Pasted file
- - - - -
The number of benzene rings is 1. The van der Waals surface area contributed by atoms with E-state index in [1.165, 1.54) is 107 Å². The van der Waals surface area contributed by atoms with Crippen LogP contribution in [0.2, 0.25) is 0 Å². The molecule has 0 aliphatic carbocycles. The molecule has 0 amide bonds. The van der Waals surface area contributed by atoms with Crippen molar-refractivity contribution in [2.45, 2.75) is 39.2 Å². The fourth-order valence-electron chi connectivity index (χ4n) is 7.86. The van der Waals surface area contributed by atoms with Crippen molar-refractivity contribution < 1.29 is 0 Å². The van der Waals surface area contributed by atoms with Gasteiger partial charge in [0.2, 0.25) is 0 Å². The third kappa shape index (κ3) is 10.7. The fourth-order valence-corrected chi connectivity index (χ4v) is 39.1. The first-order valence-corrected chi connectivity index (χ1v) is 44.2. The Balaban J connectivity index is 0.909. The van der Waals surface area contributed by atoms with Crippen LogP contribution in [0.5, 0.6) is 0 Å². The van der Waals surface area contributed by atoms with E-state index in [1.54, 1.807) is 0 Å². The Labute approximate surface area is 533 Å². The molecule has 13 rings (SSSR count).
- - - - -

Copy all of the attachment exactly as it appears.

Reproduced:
The number of benzene rings is 1. The van der Waals surface area contributed by atoms with E-state index in [1.165, 1.54) is 107 Å². The van der Waals surface area contributed by atoms with Crippen LogP contribution in [0.2, 0.25) is 0 Å². The molecule has 0 aliphatic carbocycles. The molecule has 0 amide bonds. The van der Waals surface area contributed by atoms with Crippen molar-refractivity contribution in [2.45, 2.75) is 39.2 Å². The fourth-order valence-electron chi connectivity index (χ4n) is 7.86. The van der Waals surface area contributed by atoms with Crippen molar-refractivity contribution < 1.29 is 0 Å². The van der Waals surface area contributed by atoms with Gasteiger partial charge in [0.2, 0.25) is 0 Å². The third kappa shape index (κ3) is 10.7. The fourth-order valence-corrected chi connectivity index (χ4v) is 39.1. The first-order valence-corrected chi connectivity index (χ1v) is 44.2. The Balaban J connectivity index is 0.909. The van der Waals surface area contributed by atoms with Crippen LogP contribution in [0.5, 0.6) is 0 Å². The van der Waals surface area contributed by atoms with E-state index in [1.54, 1.807) is 0 Å². The Labute approximate surface area is 533 Å². The molecule has 13 rings (SSSR count).